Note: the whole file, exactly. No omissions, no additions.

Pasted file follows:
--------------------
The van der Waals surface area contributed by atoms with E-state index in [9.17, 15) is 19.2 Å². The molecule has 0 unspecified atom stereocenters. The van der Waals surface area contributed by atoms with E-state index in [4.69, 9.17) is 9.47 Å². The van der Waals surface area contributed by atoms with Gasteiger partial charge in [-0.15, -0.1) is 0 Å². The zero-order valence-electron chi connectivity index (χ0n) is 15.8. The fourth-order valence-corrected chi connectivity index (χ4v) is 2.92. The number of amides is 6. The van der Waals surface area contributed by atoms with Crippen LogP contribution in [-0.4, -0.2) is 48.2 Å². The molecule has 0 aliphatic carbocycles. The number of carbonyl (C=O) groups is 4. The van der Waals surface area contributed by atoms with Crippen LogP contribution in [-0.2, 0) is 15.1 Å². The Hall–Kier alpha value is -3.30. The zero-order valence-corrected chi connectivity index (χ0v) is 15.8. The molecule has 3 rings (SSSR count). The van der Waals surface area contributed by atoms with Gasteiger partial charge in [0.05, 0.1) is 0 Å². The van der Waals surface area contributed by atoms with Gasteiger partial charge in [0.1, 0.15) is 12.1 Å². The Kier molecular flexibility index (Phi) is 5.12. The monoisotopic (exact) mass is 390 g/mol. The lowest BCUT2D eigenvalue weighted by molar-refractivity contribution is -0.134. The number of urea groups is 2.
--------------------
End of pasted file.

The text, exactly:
The van der Waals surface area contributed by atoms with E-state index in [9.17, 15) is 19.2 Å². The molecule has 0 unspecified atom stereocenters. The van der Waals surface area contributed by atoms with E-state index in [4.69, 9.17) is 9.47 Å². The van der Waals surface area contributed by atoms with Gasteiger partial charge in [-0.15, -0.1) is 0 Å². The zero-order valence-electron chi connectivity index (χ0n) is 15.8. The fourth-order valence-corrected chi connectivity index (χ4v) is 2.92. The number of amides is 6. The van der Waals surface area contributed by atoms with Crippen LogP contribution in [-0.4, -0.2) is 48.2 Å². The molecule has 0 aliphatic carbocycles. The number of carbonyl (C=O) groups is 4. The van der Waals surface area contributed by atoms with Crippen LogP contribution in [-0.2, 0) is 15.1 Å². The Hall–Kier alpha value is -3.30. The zero-order valence-corrected chi connectivity index (χ0v) is 15.8. The molecule has 3 rings (SSSR count). The van der Waals surface area contributed by atoms with Gasteiger partial charge in [0.05, 0.1) is 0 Å². The van der Waals surface area contributed by atoms with Gasteiger partial charge in [0.1, 0.15) is 12.1 Å². The Kier molecular flexibility index (Phi) is 5.12. The monoisotopic (exact) mass is 390 g/mol. The lowest BCUT2D eigenvalue weighted by molar-refractivity contribution is -0.134. The number of urea groups is 2.